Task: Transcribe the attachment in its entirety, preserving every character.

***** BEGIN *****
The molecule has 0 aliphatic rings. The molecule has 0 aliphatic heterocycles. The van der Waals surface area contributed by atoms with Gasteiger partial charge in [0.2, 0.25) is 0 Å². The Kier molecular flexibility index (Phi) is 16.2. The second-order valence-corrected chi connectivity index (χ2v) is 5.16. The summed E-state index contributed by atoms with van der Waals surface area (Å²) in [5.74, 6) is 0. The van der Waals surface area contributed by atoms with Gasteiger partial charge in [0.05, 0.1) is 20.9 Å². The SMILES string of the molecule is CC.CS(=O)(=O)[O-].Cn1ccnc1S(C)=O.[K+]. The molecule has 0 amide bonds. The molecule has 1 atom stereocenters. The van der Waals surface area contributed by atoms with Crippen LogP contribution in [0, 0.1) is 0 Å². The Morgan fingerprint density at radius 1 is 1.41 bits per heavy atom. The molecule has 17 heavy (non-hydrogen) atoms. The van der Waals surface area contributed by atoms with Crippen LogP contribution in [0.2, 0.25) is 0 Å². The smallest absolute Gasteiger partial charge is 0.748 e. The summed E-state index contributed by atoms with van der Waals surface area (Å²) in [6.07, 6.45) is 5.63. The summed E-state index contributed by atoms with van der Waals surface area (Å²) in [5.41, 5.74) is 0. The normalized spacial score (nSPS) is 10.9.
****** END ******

The molecule has 0 aliphatic rings. The molecule has 0 aliphatic heterocycles. The van der Waals surface area contributed by atoms with Gasteiger partial charge in [0.2, 0.25) is 0 Å². The Kier molecular flexibility index (Phi) is 16.2. The second-order valence-corrected chi connectivity index (χ2v) is 5.16. The summed E-state index contributed by atoms with van der Waals surface area (Å²) in [5.74, 6) is 0. The van der Waals surface area contributed by atoms with Gasteiger partial charge in [0.05, 0.1) is 20.9 Å². The SMILES string of the molecule is CC.CS(=O)(=O)[O-].Cn1ccnc1S(C)=O.[K+]. The molecule has 0 amide bonds. The molecule has 1 atom stereocenters. The van der Waals surface area contributed by atoms with Crippen LogP contribution in [0, 0.1) is 0 Å². The Morgan fingerprint density at radius 1 is 1.41 bits per heavy atom. The molecule has 17 heavy (non-hydrogen) atoms. The van der Waals surface area contributed by atoms with Crippen LogP contribution in [0.2, 0.25) is 0 Å². The smallest absolute Gasteiger partial charge is 0.748 e. The summed E-state index contributed by atoms with van der Waals surface area (Å²) in [6.07, 6.45) is 5.63. The summed E-state index contributed by atoms with van der Waals surface area (Å²) in [5.41, 5.74) is 0. The normalized spacial score (nSPS) is 10.9.